Repair Exchange 2010 EDB to Access to Corrupted Mailbox Data

MS Exchange Server, an email server developed by Microsoft, is a contact manager-cum-calendaring software, which being a part of the Microsoft server line of products, runs on Windows server operating systems. Among the various versions of the Exchange Sever available today, Exchange Server 2010 is the most popular one. Nevertheless, it takes immense care to work efficiently.

Just like its previous versions, Exchange Server 2010 also possesses an EDB file (i.e. Exchange Database file) to store user’s Outlook mailbox data, including emails, contacts, calendar, tasks, notes, and other valuable information. Since the EDB file contains complete Outlook mailbox, you can actually figure out how significant it can be at the corporate level.

In fact, a single exchange database file may have multiple EDB files. Since EDB files are to be managed by the Network Administrator, he must be aware of the fact that Exchange database files are prone to corruption due to virus and malware infections, carelessness, and many other causes. In case the EDB file gets corrupt, it does not allow users access their Outlook mailboxes and therefore, the administrator has to look for some effective and reliable mailbox repair options.

Fortunately, Microsoft has provided a New-MailboxRepairRequest cmdlet command with Exchange Server 2010, which lets finding and repairing the corruption in specific mailbox as well as in the database. As an administrator, if you run this command against a specific mailbox, access to that particular mailbox is disrupted. On the other hand, running this command against the whole database disrupts only the mailbox being repaired, but other mailboxes remain accessible. Following types of corruptions can be fixed by running New-MailboxRepairRequest cmdlet command:

• Search folder corruptions: The repair tasks use SearchFolder parameter to scan and verify ptagSearchBacklinks, ptagSearchFIDs, and ptagRecursiveSearchFIDs for each folder. In case a folder is not found, it is removed from the list.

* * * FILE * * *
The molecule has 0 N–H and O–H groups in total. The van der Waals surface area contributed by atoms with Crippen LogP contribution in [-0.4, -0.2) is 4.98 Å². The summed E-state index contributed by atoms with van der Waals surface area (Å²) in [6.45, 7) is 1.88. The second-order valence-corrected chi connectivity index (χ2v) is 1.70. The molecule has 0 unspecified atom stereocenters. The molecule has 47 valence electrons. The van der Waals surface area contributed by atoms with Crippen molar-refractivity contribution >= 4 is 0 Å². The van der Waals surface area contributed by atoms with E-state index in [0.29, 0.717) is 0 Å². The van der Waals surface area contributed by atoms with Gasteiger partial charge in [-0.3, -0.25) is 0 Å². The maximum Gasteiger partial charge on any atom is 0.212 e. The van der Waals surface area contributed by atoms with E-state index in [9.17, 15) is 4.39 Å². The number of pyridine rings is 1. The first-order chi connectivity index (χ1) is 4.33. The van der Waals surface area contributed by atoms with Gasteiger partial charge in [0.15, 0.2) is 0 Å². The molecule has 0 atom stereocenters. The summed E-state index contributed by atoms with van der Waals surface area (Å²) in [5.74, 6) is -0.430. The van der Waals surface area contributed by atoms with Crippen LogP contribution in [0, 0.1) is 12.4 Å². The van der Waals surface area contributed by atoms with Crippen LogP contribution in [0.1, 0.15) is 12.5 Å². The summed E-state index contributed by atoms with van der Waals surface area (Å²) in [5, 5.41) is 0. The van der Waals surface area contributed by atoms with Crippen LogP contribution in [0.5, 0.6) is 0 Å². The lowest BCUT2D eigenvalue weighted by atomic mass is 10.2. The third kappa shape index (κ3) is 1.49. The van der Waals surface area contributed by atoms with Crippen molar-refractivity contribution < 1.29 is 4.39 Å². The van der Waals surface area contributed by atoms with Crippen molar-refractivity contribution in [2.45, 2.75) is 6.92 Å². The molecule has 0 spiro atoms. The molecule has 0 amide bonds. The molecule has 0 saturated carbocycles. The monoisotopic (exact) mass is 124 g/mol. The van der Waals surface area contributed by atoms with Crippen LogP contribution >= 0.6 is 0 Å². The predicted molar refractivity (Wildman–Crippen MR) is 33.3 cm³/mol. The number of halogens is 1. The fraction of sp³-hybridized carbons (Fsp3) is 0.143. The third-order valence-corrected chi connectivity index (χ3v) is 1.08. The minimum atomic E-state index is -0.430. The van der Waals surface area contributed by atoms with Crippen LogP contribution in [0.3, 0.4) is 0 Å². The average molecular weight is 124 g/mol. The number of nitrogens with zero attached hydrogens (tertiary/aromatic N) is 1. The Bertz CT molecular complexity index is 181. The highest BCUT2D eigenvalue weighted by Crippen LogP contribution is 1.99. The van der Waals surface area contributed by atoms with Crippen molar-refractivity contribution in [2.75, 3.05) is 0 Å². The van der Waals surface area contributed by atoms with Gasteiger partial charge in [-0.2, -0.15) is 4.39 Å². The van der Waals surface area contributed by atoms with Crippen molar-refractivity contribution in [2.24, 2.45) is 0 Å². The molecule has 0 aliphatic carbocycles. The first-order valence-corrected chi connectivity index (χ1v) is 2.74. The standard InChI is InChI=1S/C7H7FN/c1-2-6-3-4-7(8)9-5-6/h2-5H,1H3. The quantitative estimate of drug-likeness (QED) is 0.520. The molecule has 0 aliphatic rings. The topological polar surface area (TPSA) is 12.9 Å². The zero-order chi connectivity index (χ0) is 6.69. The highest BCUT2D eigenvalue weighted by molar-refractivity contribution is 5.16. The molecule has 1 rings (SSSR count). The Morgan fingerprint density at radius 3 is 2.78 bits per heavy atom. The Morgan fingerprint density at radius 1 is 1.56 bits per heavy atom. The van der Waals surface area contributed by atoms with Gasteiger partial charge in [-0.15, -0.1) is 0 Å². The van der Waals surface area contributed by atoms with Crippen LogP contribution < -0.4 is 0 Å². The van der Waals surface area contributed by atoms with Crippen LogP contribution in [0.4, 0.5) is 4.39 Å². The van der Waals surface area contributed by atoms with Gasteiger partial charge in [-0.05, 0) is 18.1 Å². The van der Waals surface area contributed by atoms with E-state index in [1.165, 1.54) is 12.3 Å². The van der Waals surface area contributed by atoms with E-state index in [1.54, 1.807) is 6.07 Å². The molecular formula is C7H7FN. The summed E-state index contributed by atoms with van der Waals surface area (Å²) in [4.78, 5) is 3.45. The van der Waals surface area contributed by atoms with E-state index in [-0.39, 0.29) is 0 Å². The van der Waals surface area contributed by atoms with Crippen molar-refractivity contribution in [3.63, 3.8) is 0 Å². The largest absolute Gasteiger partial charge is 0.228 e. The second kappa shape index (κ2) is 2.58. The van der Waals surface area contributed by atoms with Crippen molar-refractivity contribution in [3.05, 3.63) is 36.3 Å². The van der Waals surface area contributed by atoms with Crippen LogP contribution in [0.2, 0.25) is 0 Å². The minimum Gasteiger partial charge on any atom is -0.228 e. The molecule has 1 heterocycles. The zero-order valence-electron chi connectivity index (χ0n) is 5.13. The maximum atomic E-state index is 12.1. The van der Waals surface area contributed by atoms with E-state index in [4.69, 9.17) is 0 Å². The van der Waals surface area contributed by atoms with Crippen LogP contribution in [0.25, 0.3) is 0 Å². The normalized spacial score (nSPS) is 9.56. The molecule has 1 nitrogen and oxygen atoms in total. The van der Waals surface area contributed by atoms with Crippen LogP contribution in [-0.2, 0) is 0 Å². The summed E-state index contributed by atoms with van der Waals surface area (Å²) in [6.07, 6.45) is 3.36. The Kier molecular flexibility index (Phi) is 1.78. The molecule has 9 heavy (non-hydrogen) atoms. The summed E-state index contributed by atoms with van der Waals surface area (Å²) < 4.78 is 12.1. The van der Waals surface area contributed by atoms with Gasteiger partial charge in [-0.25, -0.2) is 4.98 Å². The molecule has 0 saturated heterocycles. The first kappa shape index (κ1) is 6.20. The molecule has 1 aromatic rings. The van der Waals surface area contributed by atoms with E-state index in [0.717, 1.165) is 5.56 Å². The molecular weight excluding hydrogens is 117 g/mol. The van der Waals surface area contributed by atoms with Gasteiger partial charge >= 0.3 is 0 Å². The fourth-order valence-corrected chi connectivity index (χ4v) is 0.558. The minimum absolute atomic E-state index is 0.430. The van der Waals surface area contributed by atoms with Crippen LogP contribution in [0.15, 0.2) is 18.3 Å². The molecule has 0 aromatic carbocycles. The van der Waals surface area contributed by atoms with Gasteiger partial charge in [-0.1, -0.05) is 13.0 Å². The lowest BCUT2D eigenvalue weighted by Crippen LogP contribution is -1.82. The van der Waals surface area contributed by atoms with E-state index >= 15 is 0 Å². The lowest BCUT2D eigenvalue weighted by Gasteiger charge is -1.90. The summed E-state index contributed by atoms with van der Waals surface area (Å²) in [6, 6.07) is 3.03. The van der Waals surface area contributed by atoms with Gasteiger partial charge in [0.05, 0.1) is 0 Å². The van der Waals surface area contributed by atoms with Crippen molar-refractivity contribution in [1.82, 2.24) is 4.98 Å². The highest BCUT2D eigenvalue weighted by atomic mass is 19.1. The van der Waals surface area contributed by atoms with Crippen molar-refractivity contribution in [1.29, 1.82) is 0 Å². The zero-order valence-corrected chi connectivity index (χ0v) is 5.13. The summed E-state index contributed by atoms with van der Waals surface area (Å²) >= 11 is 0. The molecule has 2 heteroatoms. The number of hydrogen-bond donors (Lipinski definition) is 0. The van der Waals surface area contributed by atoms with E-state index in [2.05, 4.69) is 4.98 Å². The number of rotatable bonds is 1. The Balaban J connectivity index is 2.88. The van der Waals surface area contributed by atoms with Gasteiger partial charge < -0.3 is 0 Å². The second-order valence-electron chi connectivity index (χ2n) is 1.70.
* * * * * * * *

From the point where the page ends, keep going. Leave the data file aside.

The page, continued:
• Aggregate counts corruption: The repair tasks use AggregateCounts parameter to hold the active record of count and size of messages in a folder. After that, this computed count is tallied with the persisted count. If any discrepancy is detected, then the persisted count value is updated to match the computed one.

• Folder view corruption: The repair tasks use FolderView parameter to update every single view of each folder and rebuild a temp copy, which is then tallied with the existing copy. In case any discrepancy is detected, it deletes the existing view and rebuilds it when it is requested again.

• Provisioned view corruption: The repair tasks use ProvisionedView parameter to fix Provisioned folders incorrectly pointing to un-provisioned parents or vice-versa.

Though New- New-MailboxRepairRequest cmdlet command is able to fix corruption in user’s mailbox, it may not be able to result positively every time. Well, in case your mailbox or the entire database is severely corrupt, it may not produce expected results. However, you do not have to fret over the issues, as you can apply a professional Exchange 2010 recovery application to recover your corrupt or inaccessible mailbox data. In this way, you can avoid huge amount of data loss for your organization.

In order to get well tested Exchange 2010 recovery solutions , you can visit Exchange MVP’s blogs, Technet blog and forums for more accurate information. Also you can visit mentioned third party resource –


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